Poppy Fields Forever

17635481_10154891392885465_7629639755426976065_o.jpg

“Are you going to write about the irony of being in a poppy field? Being so close and yet so far?” This, my husband joked when I told him I was going outside to write.

“They’re not OPIUM poppies,” I laughed. But I kinda wished they were. Poppies. Opium. Opiates. Drugs.

Hold that thought.

There was a time where I would have relied 100% on an external fix. In short, a pill. I am a pill girl. Have been since age 14 when I began taking Prednisone, Imuran and Baby Aspirin every day to slow the Glomerulonephritis gnawing away at my kidney’s filters, sending me into kidney failure by age 18.

Pills are the best. A tiny circle of hope. Then, instant relief. Freedom from pain. Until it wears off and my blood surges hot and angry, screaming for more.

[Awkward transition]

Almost every actor I know has “done” “The Artist’s Way” by Julia Cameron. A book that helps an artist nurture their creativity. One of the weekly exercises is to take yourself on a date. Visit a museum. Go to a park and write. Sketch at the beach.

Teaching us to harness the power of self.

I wanted to see the poppies.

With the recent rains here in California, I had heard the Poppy Reserve up in Antelope Valley was bloomin’ something fierce, so I was down for a wee me adventure. Turns out, my skin wasn’t on board. (Is it ever?) But I’m tired, so very tired of my health dictating my choices. So off I went.

The drive up the 14 N is spectacular, especially right now. Fifty shades of green (sorry!) sprayed with bright yellow blooms, and the bluest of cloudless blue skies. Sometimes California is just a big show-off.

For about 40 minutes we talked. Me and Big G. I lay my cards on the table. About how I’m no longer down with His plan to keep me in chronic pain. That I’m officially exhausted, bordering on depressed. The steroid shots, steroid / peanut oil, ACV, Sarna lotion, Calamine lotion, Caladryl, Aloe Vera Gel, Capzasin, Oils, and more oils. Auto-immune tests, Immunological tests, and Viral tests. Singulair, Antihistamines, Doxycycline, Gabapentin, and most recently, Amitriptyline and Ketamine (yes, a horse tranquilizer) ointment compounded for little ol’ me.

With needles jutting out of me like tiny javelins, my acupuncturist holds my head in Reiki as I break down and cry. I carry crystals in my pocket. Pray. Meditate. Exercise. Ice. Eat raw tahini in the morning, and take Gabapentin at night. Sometimes I’m empowered by all of this, and others times I fall into a big sad heap and beg God to take it all away.

In a way, I have been waiting for this to be “over” so I can fully enjoy my life again. When the pain a 2-4, I can focus, be present for whatever is going on. My book. My friendships. The love of my life. But when my pain flares into 5-6-7 territory, I’m split focused. I want to care, but I can’t. And what gift is there to be found in that? That’s not me. That’s not who I want to be. So how, how can this be The Plan?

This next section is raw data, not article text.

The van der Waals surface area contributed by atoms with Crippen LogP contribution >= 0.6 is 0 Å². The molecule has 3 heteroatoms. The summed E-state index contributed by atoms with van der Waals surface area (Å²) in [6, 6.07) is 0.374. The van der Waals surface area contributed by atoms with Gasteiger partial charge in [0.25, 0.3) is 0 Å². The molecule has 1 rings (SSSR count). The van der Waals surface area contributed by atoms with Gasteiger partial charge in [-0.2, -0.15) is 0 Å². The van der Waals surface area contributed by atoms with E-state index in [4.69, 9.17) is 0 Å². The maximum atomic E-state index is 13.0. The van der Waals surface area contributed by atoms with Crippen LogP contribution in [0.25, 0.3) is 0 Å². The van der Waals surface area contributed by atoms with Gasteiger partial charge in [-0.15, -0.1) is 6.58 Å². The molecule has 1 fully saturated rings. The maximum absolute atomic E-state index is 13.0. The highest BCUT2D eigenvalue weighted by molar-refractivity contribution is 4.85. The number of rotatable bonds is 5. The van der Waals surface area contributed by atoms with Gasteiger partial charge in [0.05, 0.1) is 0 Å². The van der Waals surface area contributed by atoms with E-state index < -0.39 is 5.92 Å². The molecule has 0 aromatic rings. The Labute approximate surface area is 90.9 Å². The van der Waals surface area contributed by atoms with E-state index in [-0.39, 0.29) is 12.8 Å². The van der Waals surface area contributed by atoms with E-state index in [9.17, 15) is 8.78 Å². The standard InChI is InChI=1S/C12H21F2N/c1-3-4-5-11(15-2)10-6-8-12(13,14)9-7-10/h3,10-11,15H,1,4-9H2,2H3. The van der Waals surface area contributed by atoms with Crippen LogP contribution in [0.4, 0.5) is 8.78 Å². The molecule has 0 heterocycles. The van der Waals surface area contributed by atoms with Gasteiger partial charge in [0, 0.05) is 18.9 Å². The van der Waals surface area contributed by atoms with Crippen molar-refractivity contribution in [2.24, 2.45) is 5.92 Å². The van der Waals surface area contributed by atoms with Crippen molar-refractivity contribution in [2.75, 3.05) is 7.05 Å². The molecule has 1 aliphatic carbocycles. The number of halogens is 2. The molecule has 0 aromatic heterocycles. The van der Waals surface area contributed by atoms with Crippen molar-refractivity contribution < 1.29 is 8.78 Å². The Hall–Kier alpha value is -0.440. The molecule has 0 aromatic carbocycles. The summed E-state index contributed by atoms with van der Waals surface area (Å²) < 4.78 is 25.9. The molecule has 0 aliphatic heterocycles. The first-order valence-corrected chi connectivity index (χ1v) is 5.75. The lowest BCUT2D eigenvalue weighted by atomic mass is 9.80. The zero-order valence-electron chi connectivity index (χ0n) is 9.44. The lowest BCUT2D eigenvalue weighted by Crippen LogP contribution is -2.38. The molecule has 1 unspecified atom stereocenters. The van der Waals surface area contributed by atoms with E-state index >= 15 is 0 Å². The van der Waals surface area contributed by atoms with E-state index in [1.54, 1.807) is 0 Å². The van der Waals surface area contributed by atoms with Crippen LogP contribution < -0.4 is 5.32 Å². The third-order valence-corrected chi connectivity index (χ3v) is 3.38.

I bet you think I’ve forgotten about the poppies! Well, they were indeed beautiful. Defiant clusters of orange exploding against the subtle shades of desert. Elegant skirt-shaped heads that twirled away from the inclement weather. For I found a surprise atop Antelope Butte Vista point. Wind. Cold gusts of wind enveloped me, whipping my (suddenly salt and peppered! When! When did this happen!) hair back and forth. I struggled not to fall over, cementing my feet against blasts of wind that made me laugh out loud. In the midst of this mini-tempest, I found my strength. I did not fall over. And I could not feel my skin. I felt no pain.

Why do I write about illness and pain so much? It’s selfish, perhaps. But I know I am not alone. I want to find those who are clutching the sides of the same dingy, sustaining the same endless battering. I can’t lose myself to this. I've lost myself so many times to pain and the pills that rolled out one-by-one, two-by-two, five-by-five until the numbers became incalculable.

And so, I share. And then you share, and so on. Until Our power becomes incalculable.

As we crossed paths in the bathroom this morning, my sleepy-headed man had a confession,

“I had a nightmare. You were being held hostage.”

“I am being held hostage,” I answered wryly.

“Ah! A metaphor!”

Life may not be mine to dictate, but living is.

For me, an external fix may never arrive, but I do not have to be held hostage by pain. Living has always has been my choice. It was a choice to take myself on a date despite my pain.

And every time I take a step forward into the storm, I find my footing a little bit more.

Love this so much! Keep writing out loud because it makes us better humans. It is how we are taught humility and empathy. And the world needs a huge dose (I did that I purpose 😉) of both. — Karin Sharav Zalkind
Oh, Henriette. There is not one moment where I can say “I don’t understand.” Almost every word you share resonates within my inner and outer world. — Victoria Margolis-Brown
Inspirational. — Jenn Dyment
So loved this. Loved reading it. Read it twice!! Love you. Love your outlook and I cannot imagine how hard it is. I love your writing and the exceptional gift you continue to be. — Kim McIntyre-Leighton
I love you. Wrote it. Felt it. That’s all. Keep on, keeping on, baby. — Christine Oddy Shandel